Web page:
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Further Thoughts on Arbitration Clause Unconscionability in California Contracts

UPDATE:  There's a lively contract drafting discussion going on over at Ken Adams Blog (My Version of the Triple A Standard Arbitration Clause). To the many comments there -- most of which concern the important issue of clarity -- I would add the following:  it's a lazy lawyer who uses anyone's "standard" clause in any agreement.  Attorneys' fees provisions, integration clauses, venue and arbitration agreements and the like should be tailored to the disputes that are likely to arise in view of the most recent case law.  The decision discussed here was published on August 26 of this year.  Any arbitration clause that pre-dates that decision should be reviewed and revised to make it as air-tight as possible.

Since posting the holding of the recent Parada decision here yesterday, I've had further thoughts on the matter which I posted to both the AAA LinkedIn and the Commercial and Industry Arbitration LinkedIn Group sites.*/  I provide those thoughts here for anyone who represents businesses struggling to draft enforceable arbitration clauses and attorneys who oppose or are attempting to enforce them.

(above, lawyer on verge of bagging practice to mediate and arbitrate instead)

Follow the hilarious Charles Fincher at LawComix and on Twitter @CharlesFincher @BeatriceBitcher  @ RichardPrickman and @LawComix.

 The California Supreme and appellate courts HATE consumer/employee arbitration clauses. It's almost impossible to draft one that will pass their unconscionability standards -- even O'Melveny failed to get it right.

In this case the Court found the arbitration clause substantively unenforceable even though the Plaintiffs were "investors" and hence neither the "consumers" nor the "employees" for whom prohibitively expensive arbitration alone can render the clause unenforceable. This case does not extend the prohibitively expensive doctrine into non-consumer contracts, but instead uses the expense as one of the factors leading to the conclusion that the arbitration provisions are substantively unconscionable.

This creates a slippery slope for the Courts to import (implicitly rather than explicitly) the prohibitively expensive doctrine into its consideration of arbitration clause enforceability when the contract is "adhesive." For this reason, it wouldn't surprise me if the California Supreme Court de-published it.

This is one of those issues where the Courts' self-interest in clearing their dockets does not defeat a continuing strong bias against arbitration at the appellate level. Of course the appellate courts do not have to deal with the litigation as the trial courts do and the trial courts continue to somewhat reflexively grant motions to compel arbitration.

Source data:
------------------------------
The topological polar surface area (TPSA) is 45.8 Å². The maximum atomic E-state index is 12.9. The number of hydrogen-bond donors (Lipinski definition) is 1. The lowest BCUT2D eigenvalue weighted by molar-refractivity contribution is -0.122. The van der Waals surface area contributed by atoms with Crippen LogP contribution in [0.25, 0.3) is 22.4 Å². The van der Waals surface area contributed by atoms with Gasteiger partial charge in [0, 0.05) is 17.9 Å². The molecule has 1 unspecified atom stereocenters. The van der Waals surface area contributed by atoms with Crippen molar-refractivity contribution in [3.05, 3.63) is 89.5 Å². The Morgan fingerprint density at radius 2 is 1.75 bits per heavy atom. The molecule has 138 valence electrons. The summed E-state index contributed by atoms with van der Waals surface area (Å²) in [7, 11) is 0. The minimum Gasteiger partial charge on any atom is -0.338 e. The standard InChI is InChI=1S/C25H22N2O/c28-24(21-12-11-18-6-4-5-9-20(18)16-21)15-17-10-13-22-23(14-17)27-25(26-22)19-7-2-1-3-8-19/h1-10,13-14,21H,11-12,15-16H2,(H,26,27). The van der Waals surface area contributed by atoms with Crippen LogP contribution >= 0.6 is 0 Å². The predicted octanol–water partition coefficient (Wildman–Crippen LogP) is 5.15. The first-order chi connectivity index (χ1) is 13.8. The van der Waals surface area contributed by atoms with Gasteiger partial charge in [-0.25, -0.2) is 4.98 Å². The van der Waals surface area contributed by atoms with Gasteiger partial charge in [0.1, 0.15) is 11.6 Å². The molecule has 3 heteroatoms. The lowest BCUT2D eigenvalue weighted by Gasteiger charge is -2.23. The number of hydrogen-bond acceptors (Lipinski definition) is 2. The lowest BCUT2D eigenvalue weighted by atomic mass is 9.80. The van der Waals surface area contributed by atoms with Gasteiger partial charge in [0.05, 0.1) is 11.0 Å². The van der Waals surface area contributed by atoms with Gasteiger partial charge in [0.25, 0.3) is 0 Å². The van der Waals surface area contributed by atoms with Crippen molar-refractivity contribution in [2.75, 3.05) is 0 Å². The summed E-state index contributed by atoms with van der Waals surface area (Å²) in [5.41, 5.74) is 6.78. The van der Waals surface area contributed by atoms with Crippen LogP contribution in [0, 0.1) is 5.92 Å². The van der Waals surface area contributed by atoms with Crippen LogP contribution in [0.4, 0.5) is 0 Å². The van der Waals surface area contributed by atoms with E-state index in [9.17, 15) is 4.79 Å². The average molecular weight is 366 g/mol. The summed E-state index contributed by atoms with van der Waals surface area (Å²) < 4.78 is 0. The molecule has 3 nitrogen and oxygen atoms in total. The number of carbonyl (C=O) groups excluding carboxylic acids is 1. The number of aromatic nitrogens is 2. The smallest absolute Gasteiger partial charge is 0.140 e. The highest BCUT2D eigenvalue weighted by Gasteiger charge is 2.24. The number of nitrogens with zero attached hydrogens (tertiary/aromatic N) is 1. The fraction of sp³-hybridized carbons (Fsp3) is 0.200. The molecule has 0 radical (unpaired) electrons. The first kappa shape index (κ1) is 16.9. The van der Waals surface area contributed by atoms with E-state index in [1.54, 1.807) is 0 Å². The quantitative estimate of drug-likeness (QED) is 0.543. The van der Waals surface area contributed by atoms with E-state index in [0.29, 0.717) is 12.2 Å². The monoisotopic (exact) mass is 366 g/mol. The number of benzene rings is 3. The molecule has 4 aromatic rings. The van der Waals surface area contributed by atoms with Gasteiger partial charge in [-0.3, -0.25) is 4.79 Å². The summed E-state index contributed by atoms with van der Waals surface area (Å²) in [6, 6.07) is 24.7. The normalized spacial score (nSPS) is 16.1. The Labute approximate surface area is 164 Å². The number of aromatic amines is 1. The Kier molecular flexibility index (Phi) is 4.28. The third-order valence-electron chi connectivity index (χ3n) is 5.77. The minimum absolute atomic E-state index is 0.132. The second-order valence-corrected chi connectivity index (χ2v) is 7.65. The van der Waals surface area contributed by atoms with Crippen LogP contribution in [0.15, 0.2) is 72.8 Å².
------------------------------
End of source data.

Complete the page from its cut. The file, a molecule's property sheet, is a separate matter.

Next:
This leaves everyone who wishes to avoid the Court system and use arbitration to resolve commercial disputes in a position of uncertainty that the law of contracts is designed to prevent.

One solution - the one I suggest - is to use the AAA's expedited commercial procedures for contracts where the individuals signing are likely able to demonstrate an inability to pay for arbitration.

Note that the failure to attach the arbitration rules agreed upon was a factor in the Court's decision that the arbitration clauses were unenforceable. I doubt that any company proffering arbitration to customers attaches the often lengthy rules but they would be wise now to do so if they're operating in California.

The bottom line in California now?
If the contract is non-negotiable (form; customer no opportunity to bargain) and the customer will be able to demonstrate an inability to pay AAA or JAMS fees, an expedited procedure should be offered in the arbitration agreement or the business enterprise should assume the cost of arbitration (with a prevailing party clause to recoup the expense should the commercial enterprise prevail). The governing rules should also be attached.

The point is to make the arbitration option as clear and transparent as possible and as inexpensive an option as Court would be. Even those who believe they can distinguish Parada from their own case should know it's in their best interest to adhere to the Parada guidelines or be forced to defend their arbitration clause in Court against strenuous opposition.


*/  I belong to two groups on LinkedIn that any attorney who arbitrates cases or who counsels clients to put arbitration clauses into their contracts should join.  They are the Greater AAA Connection, which describes itself as:

 a professional and social network of current and former employees, neutrals, and students of the AAAU from around the world. If you have an AAA connection, this might be your connection. Join in!

and the Commercial and Industry Arbitration Group, which describes its mission as:

the open discussion of issues and sharing of information concerning commercial and industry arbitration, mediation and other forms of alternative dispute resolution. Commercial and industry ADR is a broad topic and covers the spectrum from arbitrations and mediations arising out of general, commercial contracts through more specialized forms of dispute resolution used by various industries, including the reinsurance, maritime, telecommunications, securities, financial services, construction industries and others. We also consider labor and employment arbitration and mediation to be within this spectrum.

Comments (1)

Read through and enter the discussion by using the form at the end
Margaret - September 5, 2009 9:50 PM

Thanks for the recomendations on the LinkedIn groups. This is an area I want to learn more about.

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